Metformin is a widely used medication for treating diabetes. The drug was developed in the 1920s, but it took decades before it became widely used. Metformin wasn’t available in the Canada until 1972 or the United States until 1995. Many health professionals have become concerned about Metformin in recent years, as it is shown to be less effective than hoped and poses a number of potential side effects.
Although studies have created some questions as to how effective the medication is in reducing the likelihood of patients developing the disease, it may have a benefit not previously anticipated. According to new research, Metformin may reduce the risk of elderly women developing breast cancer.
TheÂ Journal of Clinical Oncology published the findings of a new study that showed the diabetes drug may be effective in treating breast cancer. According to the study conducted by researchers at the Los Angeles Biomedical Research Institute, older women taking Metformin were 25% less likely to develop breast cancer.Â Several other studies have been published which reported that the drug may prevent various forms of cancer.
This new study examined how diabetes, breast cancer and metformin use were interrelated.Â Dr. Rowan Chlebowski and his colleagues evaluated more than 68,000 women between the ages of 50 and 79. All women were involved in the Women’s Health Initiative Project. Over 3,000 of the participants had diabetes and about the same number suffered from breast cancer.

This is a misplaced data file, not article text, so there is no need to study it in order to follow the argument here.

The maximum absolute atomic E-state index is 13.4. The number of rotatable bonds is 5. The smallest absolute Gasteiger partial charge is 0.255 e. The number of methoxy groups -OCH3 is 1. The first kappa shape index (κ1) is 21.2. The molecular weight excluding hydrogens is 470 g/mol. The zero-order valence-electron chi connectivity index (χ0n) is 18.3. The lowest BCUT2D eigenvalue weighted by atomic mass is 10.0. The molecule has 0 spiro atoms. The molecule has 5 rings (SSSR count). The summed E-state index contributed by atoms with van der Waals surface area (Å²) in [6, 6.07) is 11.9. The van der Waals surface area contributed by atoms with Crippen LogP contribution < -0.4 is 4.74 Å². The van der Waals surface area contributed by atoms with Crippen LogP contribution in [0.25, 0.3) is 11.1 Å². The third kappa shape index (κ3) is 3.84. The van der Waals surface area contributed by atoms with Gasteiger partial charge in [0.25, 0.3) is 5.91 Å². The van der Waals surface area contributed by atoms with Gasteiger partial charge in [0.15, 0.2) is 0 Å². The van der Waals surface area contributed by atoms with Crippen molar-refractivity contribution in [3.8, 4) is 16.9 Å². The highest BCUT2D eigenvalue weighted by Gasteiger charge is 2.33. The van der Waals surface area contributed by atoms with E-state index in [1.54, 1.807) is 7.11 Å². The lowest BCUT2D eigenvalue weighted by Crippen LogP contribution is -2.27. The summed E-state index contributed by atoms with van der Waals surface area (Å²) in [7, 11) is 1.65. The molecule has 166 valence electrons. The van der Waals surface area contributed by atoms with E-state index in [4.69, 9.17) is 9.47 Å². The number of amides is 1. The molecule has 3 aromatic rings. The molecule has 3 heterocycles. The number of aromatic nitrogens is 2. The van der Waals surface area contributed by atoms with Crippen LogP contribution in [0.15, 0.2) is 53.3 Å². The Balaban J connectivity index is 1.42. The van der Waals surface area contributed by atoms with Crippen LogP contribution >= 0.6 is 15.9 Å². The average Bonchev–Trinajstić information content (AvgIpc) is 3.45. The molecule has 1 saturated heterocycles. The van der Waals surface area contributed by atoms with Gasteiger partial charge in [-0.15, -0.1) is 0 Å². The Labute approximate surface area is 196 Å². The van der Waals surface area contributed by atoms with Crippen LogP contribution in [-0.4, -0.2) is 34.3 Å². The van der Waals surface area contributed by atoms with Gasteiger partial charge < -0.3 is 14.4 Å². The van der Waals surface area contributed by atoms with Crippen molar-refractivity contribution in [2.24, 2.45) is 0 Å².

Chlebowski and the other researchers realized that the Women’s Health Initiative Project was a rich source of data for their study. The project had a large database with women who were diagnosed with diabetes. The database had detailed information on what medications these patients were receiving. This made it possible for researchers to study the correlations between different medications and the likelihood of developing other diseases.
Chlebowski and his team said the findings were compelling, but people shouldn’t get too excited until more research is done. They warn women that the data so far is inconclusive and the phenomenon will need more research before they can draw an accurate conclusion. Other studies have shown women taking Metformin were at a lower risk of developing breast cancer, but they have not established a cause and effect relationship.
[box type=”important”]Before any recommendations can be made, researchers will want to be able to show how Metformin can reduce the risk of developing cancer. A couple of theories have been presented, but researchers don’t have nearly enough evidence to support them at this time.[/box]